Ambitious new plan to save UK's rarest butterfly from extinction

Conservationaists plan habitat restoration on Exmoor to rescue the high brown fritillary. Sunday, 18 February

By Jonathan Manning
Photographs By Matthew Oates, National Trust Images

Last gasp efforts have started to save the UK’s most endangered butterfly, the high brown fritillary, from extinction.

Numbers of this beautiful butterfly have been in sharp decline due to habitat loss, through changes in woodland management and the abandonment of marginal hill land. In addition, a combination of climate change and nitrogen deposits have been tapping the final nails into the coffin of the high brown fritillary, whose numbers have declined by 66% since the 1970s.

The £100,000 rescue plan, led by the National Trust, will see 60 hectares of lowland heath and wood pasture – the butterfly’s principle habitat – restored along the Exmoor and North Devon coast.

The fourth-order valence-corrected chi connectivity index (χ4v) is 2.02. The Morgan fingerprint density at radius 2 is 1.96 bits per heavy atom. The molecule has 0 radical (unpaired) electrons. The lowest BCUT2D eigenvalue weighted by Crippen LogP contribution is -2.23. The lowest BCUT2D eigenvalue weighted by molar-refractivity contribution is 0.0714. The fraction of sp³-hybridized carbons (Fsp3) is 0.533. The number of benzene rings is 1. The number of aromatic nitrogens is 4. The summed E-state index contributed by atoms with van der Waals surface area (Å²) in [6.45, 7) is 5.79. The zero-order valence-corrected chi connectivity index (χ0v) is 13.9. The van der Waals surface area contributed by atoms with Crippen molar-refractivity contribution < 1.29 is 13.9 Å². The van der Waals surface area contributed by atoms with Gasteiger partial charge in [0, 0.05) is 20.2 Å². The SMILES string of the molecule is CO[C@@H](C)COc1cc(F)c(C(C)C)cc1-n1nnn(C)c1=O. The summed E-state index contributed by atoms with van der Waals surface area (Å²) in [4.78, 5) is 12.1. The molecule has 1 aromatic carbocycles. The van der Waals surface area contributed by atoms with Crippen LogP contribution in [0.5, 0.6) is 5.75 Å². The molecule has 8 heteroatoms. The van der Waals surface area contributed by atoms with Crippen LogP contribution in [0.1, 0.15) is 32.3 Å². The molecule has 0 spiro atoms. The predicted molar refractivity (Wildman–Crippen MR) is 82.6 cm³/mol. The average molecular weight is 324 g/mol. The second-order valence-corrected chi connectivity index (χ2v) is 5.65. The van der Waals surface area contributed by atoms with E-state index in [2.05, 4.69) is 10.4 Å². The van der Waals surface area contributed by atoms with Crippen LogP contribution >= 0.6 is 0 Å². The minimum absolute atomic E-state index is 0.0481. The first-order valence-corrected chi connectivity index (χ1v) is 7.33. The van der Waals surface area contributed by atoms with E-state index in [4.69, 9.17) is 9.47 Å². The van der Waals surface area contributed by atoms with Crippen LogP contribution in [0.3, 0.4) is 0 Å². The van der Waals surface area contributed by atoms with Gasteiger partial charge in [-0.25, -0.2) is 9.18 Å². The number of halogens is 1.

Restoring the natural landscape should also benefit other endangered wildlife, such as the heath fritillary butterfly, and birds including the nightjar and Dartford warbler.

Matthew Oates, National Trust nature expert and butterfly enthusiast, said, “We’ve witnessed a catastrophic decline of many native butterfly populations in recent decades but initiatives like this can really help to turn the tide. Combined with increased recording and monitoring efforts, there is significant hope for some of our most threatened winged insects.”

The work, funded by  grant from the People’s Postcode Lottery, will focus on the Heddon Valley in Exmoor, which supports the strongest population of high brown fritillary in England.

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